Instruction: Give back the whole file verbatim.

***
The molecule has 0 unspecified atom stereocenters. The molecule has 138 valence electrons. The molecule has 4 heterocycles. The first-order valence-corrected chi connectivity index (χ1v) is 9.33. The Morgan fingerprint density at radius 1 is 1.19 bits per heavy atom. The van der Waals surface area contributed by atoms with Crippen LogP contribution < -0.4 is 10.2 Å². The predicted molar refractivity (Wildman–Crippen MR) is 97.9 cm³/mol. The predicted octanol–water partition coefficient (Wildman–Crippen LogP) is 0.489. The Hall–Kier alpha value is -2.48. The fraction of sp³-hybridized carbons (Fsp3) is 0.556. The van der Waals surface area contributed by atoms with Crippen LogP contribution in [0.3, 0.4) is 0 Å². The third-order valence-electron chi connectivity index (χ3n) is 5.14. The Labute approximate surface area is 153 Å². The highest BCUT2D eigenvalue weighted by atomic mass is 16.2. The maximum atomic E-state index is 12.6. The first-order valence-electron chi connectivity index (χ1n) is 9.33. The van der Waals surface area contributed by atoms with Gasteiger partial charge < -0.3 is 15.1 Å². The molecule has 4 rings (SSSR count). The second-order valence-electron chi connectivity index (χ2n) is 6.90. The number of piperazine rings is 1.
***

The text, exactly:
The molecule has 0 unspecified atom stereocenters. The molecule has 138 valence electrons. The molecule has 4 heterocycles. The first-order valence-corrected chi connectivity index (χ1v) is 9.33. The Morgan fingerprint density at radius 1 is 1.19 bits per heavy atom. The van der Waals surface area contributed by atoms with Crippen LogP contribution < -0.4 is 10.2 Å². The predicted molar refractivity (Wildman–Crippen MR) is 97.9 cm³/mol. The predicted octanol–water partition coefficient (Wildman–Crippen LogP) is 0.489. The Hall–Kier alpha value is -2.48. The fraction of sp³-hybridized carbons (Fsp3) is 0.556. The van der Waals surface area contributed by atoms with Crippen LogP contribution in [0.3, 0.4) is 0 Å². The third-order valence-electron chi connectivity index (χ3n) is 5.14. The Labute approximate surface area is 153 Å². The highest BCUT2D eigenvalue weighted by atomic mass is 16.2. The maximum atomic E-state index is 12.6. The first-order valence-electron chi connectivity index (χ1n) is 9.33. The van der Waals surface area contributed by atoms with Gasteiger partial charge < -0.3 is 15.1 Å². The molecule has 4 rings (SSSR count). The second-order valence-electron chi connectivity index (χ2n) is 6.90. The number of piperazine rings is 1.